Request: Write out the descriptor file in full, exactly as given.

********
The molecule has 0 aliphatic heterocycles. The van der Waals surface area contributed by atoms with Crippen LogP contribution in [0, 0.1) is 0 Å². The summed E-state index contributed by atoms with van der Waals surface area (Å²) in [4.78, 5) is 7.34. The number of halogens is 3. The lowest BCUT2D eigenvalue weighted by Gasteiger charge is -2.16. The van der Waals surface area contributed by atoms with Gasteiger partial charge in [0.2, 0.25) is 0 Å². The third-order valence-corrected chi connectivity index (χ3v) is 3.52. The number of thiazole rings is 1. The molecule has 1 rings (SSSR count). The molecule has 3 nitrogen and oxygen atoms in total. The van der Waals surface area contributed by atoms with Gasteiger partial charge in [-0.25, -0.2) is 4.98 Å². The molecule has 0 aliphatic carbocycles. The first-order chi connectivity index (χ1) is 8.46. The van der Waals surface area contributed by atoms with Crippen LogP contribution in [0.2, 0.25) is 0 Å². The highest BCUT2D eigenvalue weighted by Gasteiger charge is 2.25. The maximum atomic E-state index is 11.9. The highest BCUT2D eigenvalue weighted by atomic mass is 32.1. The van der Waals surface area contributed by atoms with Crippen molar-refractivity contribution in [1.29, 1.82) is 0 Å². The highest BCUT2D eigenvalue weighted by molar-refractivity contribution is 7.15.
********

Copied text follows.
The molecule has 0 aliphatic heterocycles. The van der Waals surface area contributed by atoms with Crippen LogP contribution in [0, 0.1) is 0 Å². The summed E-state index contributed by atoms with van der Waals surface area (Å²) in [4.78, 5) is 7.34. The number of halogens is 3. The lowest BCUT2D eigenvalue weighted by Gasteiger charge is -2.16. The van der Waals surface area contributed by atoms with Gasteiger partial charge in [0.2, 0.25) is 0 Å². The third-order valence-corrected chi connectivity index (χ3v) is 3.52. The number of thiazole rings is 1. The molecule has 1 rings (SSSR count). The molecule has 3 nitrogen and oxygen atoms in total. The van der Waals surface area contributed by atoms with Gasteiger partial charge in [-0.25, -0.2) is 4.98 Å². The molecule has 0 aliphatic carbocycles. The first-order chi connectivity index (χ1) is 8.46. The van der Waals surface area contributed by atoms with Crippen LogP contribution in [0.2, 0.25) is 0 Å². The highest BCUT2D eigenvalue weighted by Gasteiger charge is 2.25. The maximum atomic E-state index is 11.9. The highest BCUT2D eigenvalue weighted by atomic mass is 32.1. The van der Waals surface area contributed by atoms with Crippen molar-refractivity contribution in [1.29, 1.82) is 0 Å². The highest BCUT2D eigenvalue weighted by molar-refractivity contribution is 7.15.